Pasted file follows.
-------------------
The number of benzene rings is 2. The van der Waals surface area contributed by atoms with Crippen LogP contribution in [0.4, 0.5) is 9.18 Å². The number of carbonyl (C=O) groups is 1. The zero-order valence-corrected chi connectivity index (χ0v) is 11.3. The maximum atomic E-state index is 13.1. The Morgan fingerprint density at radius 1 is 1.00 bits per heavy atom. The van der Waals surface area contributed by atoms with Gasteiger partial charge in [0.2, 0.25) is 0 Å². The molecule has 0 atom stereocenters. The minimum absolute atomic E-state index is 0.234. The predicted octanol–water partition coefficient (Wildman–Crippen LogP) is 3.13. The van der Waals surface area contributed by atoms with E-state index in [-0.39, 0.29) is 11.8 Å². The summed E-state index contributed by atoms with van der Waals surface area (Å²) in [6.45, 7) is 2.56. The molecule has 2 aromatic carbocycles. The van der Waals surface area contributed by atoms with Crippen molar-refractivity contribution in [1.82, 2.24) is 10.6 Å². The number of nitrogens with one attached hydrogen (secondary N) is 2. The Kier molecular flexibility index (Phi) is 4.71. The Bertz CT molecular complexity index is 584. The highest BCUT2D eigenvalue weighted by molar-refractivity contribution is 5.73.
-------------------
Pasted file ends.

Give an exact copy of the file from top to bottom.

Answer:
The number of benzene rings is 2. The van der Waals surface area contributed by atoms with Crippen LogP contribution in [0.4, 0.5) is 9.18 Å². The number of carbonyl (C=O) groups is 1. The zero-order valence-corrected chi connectivity index (χ0v) is 11.3. The maximum atomic E-state index is 13.1. The Morgan fingerprint density at radius 1 is 1.00 bits per heavy atom. The van der Waals surface area contributed by atoms with Gasteiger partial charge in [0.2, 0.25) is 0 Å². The molecule has 0 atom stereocenters. The minimum absolute atomic E-state index is 0.234. The predicted octanol–water partition coefficient (Wildman–Crippen LogP) is 3.13. The van der Waals surface area contributed by atoms with E-state index in [-0.39, 0.29) is 11.8 Å². The summed E-state index contributed by atoms with van der Waals surface area (Å²) in [6.45, 7) is 2.56. The molecule has 2 aromatic carbocycles. The van der Waals surface area contributed by atoms with Crippen molar-refractivity contribution in [1.82, 2.24) is 10.6 Å². The number of nitrogens with one attached hydrogen (secondary N) is 2. The Kier molecular flexibility index (Phi) is 4.71. The Bertz CT molecular complexity index is 584. The highest BCUT2D eigenvalue weighted by molar-refractivity contribution is 5.73.